Warning someone

Warnings

There are several ways of warning someone not to do something.
In conversation, you can say `I wouldn't ... if I were you'.
I wouldn't drink that if I were you.
A weaker way of warning is to say `I don't think you should...' or `I don't think you ought to...'.
I don't think you should try to make a decision when you are so tired.
I don't think you ought to turn me down quite so quickly, before you know a bit more about it.
You can also warn someone indirectly not to do something by saying what will happen if they do it.
You'll fall down and hurt yourself if you're not careful.
You can warn someone not to do something by accident or because of carelessness by saying `Be careful not to...' or `Take care not to...'.
Be careful not to keep the flame in one place too long, or the metal will be distorted.
Well, take care not to get arrested.

Strong warnings

`Don't' is used in strong warnings.
Don't put more things in the washing machine than it will wash.
Don't open the door for anyone.
You can emphasize don't with whatever you do.
Whatever you do don't overcrowd your greenhouse.
Don't get in touch with your wife, whatever you do.
You can mention the consequences of not doing what you say by adding or and another clause.
Don't say another word or I'll leave.

Explicit warnings

People sometimes say `I warn you' or `I'm warning you' when warning someone, especially when preparing them for something they are going to experience.
I warn you it's going to be expensive.
I must warn you that I have advised my client not to say another word.
It'll be very hot, I'm warning you.
These expressions are also used as threats.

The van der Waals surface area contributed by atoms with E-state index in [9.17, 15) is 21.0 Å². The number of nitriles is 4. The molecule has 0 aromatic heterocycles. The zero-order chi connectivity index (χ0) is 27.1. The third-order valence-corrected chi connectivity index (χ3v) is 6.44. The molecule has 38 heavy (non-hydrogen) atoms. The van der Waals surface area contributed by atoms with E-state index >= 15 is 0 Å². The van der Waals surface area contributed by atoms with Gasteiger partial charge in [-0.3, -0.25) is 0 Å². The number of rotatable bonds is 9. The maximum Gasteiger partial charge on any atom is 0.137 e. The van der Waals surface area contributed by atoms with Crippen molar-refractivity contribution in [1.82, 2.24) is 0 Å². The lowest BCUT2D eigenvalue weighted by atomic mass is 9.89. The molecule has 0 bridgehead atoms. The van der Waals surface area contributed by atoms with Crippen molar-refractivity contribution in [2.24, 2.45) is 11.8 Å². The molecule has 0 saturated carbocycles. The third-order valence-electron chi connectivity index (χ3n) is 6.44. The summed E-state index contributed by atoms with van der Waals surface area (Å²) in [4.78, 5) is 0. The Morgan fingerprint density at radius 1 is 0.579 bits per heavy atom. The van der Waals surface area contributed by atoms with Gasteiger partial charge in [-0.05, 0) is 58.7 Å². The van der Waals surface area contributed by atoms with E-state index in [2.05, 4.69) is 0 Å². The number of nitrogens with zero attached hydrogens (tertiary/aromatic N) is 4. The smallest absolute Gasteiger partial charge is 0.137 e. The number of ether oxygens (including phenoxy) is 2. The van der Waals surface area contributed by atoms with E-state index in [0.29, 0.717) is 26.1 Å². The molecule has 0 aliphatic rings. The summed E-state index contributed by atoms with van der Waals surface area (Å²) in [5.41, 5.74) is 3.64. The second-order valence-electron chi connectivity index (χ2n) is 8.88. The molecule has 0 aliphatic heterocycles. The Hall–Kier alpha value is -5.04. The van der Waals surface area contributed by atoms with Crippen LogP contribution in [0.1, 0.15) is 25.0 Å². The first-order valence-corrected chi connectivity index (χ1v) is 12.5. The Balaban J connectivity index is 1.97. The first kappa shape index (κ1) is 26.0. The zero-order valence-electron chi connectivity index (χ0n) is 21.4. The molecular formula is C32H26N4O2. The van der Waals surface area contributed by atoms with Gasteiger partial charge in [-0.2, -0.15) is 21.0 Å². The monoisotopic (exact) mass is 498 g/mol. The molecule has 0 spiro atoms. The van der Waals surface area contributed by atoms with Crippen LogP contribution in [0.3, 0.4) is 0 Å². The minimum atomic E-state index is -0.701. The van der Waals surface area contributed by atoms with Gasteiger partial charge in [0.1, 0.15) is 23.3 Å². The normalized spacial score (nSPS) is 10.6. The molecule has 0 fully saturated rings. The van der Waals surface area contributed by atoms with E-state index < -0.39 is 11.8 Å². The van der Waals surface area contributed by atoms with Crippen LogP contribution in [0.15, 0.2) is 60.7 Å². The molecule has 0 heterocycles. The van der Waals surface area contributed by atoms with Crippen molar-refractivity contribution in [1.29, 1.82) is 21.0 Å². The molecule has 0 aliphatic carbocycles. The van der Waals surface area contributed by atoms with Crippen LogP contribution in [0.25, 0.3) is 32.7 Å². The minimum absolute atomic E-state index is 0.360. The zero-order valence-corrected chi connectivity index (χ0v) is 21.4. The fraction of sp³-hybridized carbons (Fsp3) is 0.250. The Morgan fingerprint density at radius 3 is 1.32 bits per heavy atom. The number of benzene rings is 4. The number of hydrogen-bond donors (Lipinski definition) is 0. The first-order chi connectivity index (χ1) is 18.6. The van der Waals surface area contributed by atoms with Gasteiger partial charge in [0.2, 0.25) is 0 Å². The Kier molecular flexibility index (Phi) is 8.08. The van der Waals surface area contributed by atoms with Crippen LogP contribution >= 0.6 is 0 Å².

I'm warning you, if you do that again there'll be trouble.

More formal warnings

Never is used with an imperative in more formal warnings.
Never put antique china into a dishwasher.
Even if you are desperate to get married, never let it show.
`Beware of...' is used to warn against doing something, or to warn about something that might be dangerous or unsatisfactory.
Beware of becoming too complacent.
I would beware of companies which depend on one product.
The expression `A word of warning' is sometimes used to introduce a warning. So are `Warning' and `Caution', in books and articles.
A word of warning: Don't have your appliances connected by anyone who is not a specialist.
Warning! Keep all these liquids away from children.
Caution. Keep the shoulders well down when doing this exercise.

Warnings on products and notices

`Warning' and `Caution' are also used on products and notices. `Danger' and `Beware of...' are used on notices.
Warning: Smoking can seriously damage your health.
CAUTION: This helmet provides limited protection.
DANGER – RIVER.
Beware of Falling Tiles.

Immediate warnings

When you want to warn someone about something that they might be just about to do, you say `Careful' or `Be careful', or, more informally, `Watch it'.
Careful! You'll break it.
He sat down on the bridge and dangled his legs. `Be careful, Tim.'
Watch it! There's a rotten floorboard somewhere just here.
In British English, you can also use `Mind', followed by a noun referring to something the other person might hit, fall into, or harm, or a clause referring to something they must be careful about.
Mind the pond.
Mind you don't slip.
`Watch' is sometimes used in a similar way, especially with a clause.
Watch where you're putting your feet.
Other warning expressions are `Look out' and `Watch out'. `Look out' is used only in urgent situations of danger. `Watch out' is used for urgent situations and for situations that are going to arise or might arise, or, in American English, as `Mind...' is used in British English.
Look out. There's someone coming.
Watch out for that tree!
`I think I'll just go for a little walk.' – `Watch out – it's a very large city to take a little walk in.'
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